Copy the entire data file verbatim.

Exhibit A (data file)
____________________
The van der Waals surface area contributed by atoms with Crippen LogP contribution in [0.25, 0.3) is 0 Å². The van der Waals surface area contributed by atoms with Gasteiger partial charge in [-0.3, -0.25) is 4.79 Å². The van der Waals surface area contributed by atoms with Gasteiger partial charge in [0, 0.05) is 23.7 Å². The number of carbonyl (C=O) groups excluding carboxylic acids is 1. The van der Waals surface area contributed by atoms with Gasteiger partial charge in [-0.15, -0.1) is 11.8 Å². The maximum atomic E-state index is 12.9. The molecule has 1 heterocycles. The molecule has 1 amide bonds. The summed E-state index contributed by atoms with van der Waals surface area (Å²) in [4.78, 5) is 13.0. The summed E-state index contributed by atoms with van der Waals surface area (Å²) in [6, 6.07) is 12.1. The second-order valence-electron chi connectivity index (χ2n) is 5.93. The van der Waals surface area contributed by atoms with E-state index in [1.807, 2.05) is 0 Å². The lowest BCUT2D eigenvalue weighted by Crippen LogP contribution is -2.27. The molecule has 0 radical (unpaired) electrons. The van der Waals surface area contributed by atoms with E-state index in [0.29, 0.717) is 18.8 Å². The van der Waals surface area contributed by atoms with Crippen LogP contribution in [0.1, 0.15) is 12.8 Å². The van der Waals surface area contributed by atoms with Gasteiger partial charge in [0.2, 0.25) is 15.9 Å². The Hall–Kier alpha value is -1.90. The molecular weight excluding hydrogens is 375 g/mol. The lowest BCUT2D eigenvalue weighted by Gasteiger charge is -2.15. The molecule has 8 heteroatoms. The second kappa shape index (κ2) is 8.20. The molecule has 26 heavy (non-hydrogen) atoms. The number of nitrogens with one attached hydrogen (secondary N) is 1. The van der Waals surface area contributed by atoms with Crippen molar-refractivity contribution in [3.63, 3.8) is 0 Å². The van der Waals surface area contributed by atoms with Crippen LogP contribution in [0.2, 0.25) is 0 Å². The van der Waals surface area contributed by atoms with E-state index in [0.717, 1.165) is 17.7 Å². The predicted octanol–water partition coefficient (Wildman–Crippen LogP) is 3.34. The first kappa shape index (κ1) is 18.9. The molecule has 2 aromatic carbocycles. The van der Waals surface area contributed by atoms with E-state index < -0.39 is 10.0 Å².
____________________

The van der Waals surface area contributed by atoms with Crippen LogP contribution in [0.25, 0.3) is 0 Å². The van der Waals surface area contributed by atoms with Gasteiger partial charge in [-0.3, -0.25) is 4.79 Å². The van der Waals surface area contributed by atoms with Gasteiger partial charge in [0, 0.05) is 23.7 Å². The number of carbonyl (C=O) groups excluding carboxylic acids is 1. The van der Waals surface area contributed by atoms with Gasteiger partial charge in [-0.15, -0.1) is 11.8 Å². The maximum atomic E-state index is 12.9. The molecule has 1 heterocycles. The molecule has 1 amide bonds. The summed E-state index contributed by atoms with van der Waals surface area (Å²) in [4.78, 5) is 13.0. The summed E-state index contributed by atoms with van der Waals surface area (Å²) in [6, 6.07) is 12.1. The second-order valence-electron chi connectivity index (χ2n) is 5.93. The van der Waals surface area contributed by atoms with E-state index in [1.807, 2.05) is 0 Å². The lowest BCUT2D eigenvalue weighted by Crippen LogP contribution is -2.27. The molecule has 0 radical (unpaired) electrons. The van der Waals surface area contributed by atoms with E-state index in [0.29, 0.717) is 18.8 Å². The van der Waals surface area contributed by atoms with Crippen LogP contribution in [0.1, 0.15) is 12.8 Å². The van der Waals surface area contributed by atoms with Gasteiger partial charge in [0.2, 0.25) is 15.9 Å². The Hall–Kier alpha value is -1.90. The molecular weight excluding hydrogens is 375 g/mol. The lowest BCUT2D eigenvalue weighted by Gasteiger charge is -2.15. The molecule has 8 heteroatoms. The second kappa shape index (κ2) is 8.20. The molecule has 26 heavy (non-hydrogen) atoms. The number of nitrogens with one attached hydrogen (secondary N) is 1. The van der Waals surface area contributed by atoms with Crippen molar-refractivity contribution in [3.63, 3.8) is 0 Å². The van der Waals surface area contributed by atoms with Crippen LogP contribution in [0.2, 0.25) is 0 Å². The van der Waals surface area contributed by atoms with E-state index in [0.717, 1.165) is 17.7 Å². The predicted octanol–water partition coefficient (Wildman–Crippen LogP) is 3.34. The first kappa shape index (κ1) is 18.9. The molecule has 2 aromatic carbocycles. The van der Waals surface area contributed by atoms with E-state index < -0.39 is 10.0 Å².